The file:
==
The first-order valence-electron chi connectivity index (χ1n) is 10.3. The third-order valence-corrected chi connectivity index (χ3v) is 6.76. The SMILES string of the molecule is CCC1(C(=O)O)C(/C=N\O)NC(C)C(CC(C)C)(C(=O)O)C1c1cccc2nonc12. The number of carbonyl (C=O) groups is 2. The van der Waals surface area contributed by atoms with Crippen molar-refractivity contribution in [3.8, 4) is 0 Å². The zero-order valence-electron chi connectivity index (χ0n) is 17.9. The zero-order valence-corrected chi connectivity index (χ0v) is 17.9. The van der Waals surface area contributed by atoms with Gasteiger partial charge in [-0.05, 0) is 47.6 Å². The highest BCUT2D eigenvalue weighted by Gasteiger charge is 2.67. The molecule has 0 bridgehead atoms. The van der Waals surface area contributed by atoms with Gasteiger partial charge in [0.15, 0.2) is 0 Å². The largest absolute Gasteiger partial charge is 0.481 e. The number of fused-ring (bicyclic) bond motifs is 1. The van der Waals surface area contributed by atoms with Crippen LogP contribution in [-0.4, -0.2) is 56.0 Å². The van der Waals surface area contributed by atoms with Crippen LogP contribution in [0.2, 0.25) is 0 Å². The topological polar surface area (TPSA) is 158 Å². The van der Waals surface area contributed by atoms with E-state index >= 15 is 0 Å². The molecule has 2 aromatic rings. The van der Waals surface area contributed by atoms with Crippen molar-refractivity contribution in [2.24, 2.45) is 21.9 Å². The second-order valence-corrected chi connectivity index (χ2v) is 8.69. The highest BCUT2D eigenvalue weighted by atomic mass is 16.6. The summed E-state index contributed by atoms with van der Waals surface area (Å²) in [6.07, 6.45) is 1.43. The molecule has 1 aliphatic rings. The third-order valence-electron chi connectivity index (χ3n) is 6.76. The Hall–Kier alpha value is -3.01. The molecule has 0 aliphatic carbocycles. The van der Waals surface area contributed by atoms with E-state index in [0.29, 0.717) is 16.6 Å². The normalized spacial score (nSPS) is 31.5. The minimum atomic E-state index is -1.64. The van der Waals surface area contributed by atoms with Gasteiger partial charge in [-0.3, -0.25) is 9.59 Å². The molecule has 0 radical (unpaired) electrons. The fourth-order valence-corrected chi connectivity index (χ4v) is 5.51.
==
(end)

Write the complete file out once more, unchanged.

The first-order valence-electron chi connectivity index (χ1n) is 10.3. The third-order valence-corrected chi connectivity index (χ3v) is 6.76. The SMILES string of the molecule is CCC1(C(=O)O)C(/C=N\O)NC(C)C(CC(C)C)(C(=O)O)C1c1cccc2nonc12. The number of carbonyl (C=O) groups is 2. The van der Waals surface area contributed by atoms with Crippen molar-refractivity contribution in [3.8, 4) is 0 Å². The zero-order valence-electron chi connectivity index (χ0n) is 17.9. The zero-order valence-corrected chi connectivity index (χ0v) is 17.9. The van der Waals surface area contributed by atoms with Gasteiger partial charge in [-0.05, 0) is 47.6 Å². The highest BCUT2D eigenvalue weighted by Gasteiger charge is 2.67. The molecule has 0 bridgehead atoms. The van der Waals surface area contributed by atoms with Gasteiger partial charge in [0.15, 0.2) is 0 Å². The largest absolute Gasteiger partial charge is 0.481 e. The number of fused-ring (bicyclic) bond motifs is 1. The van der Waals surface area contributed by atoms with Crippen LogP contribution in [-0.4, -0.2) is 56.0 Å². The van der Waals surface area contributed by atoms with Crippen LogP contribution in [0.2, 0.25) is 0 Å². The topological polar surface area (TPSA) is 158 Å². The van der Waals surface area contributed by atoms with E-state index >= 15 is 0 Å². The molecule has 2 aromatic rings. The van der Waals surface area contributed by atoms with Crippen molar-refractivity contribution in [2.24, 2.45) is 21.9 Å². The second-order valence-corrected chi connectivity index (χ2v) is 8.69. The highest BCUT2D eigenvalue weighted by atomic mass is 16.6. The summed E-state index contributed by atoms with van der Waals surface area (Å²) in [6.07, 6.45) is 1.43. The molecule has 1 aliphatic rings. The third-order valence-electron chi connectivity index (χ3n) is 6.76. The Hall–Kier alpha value is -3.01. The molecule has 0 aliphatic carbocycles. The van der Waals surface area contributed by atoms with E-state index in [0.29, 0.717) is 16.6 Å². The normalized spacial score (nSPS) is 31.5. The minimum atomic E-state index is -1.64. The van der Waals surface area contributed by atoms with Gasteiger partial charge in [-0.3, -0.25) is 9.59 Å². The molecule has 0 radical (unpaired) electrons. The fourth-order valence-corrected chi connectivity index (χ4v) is 5.51.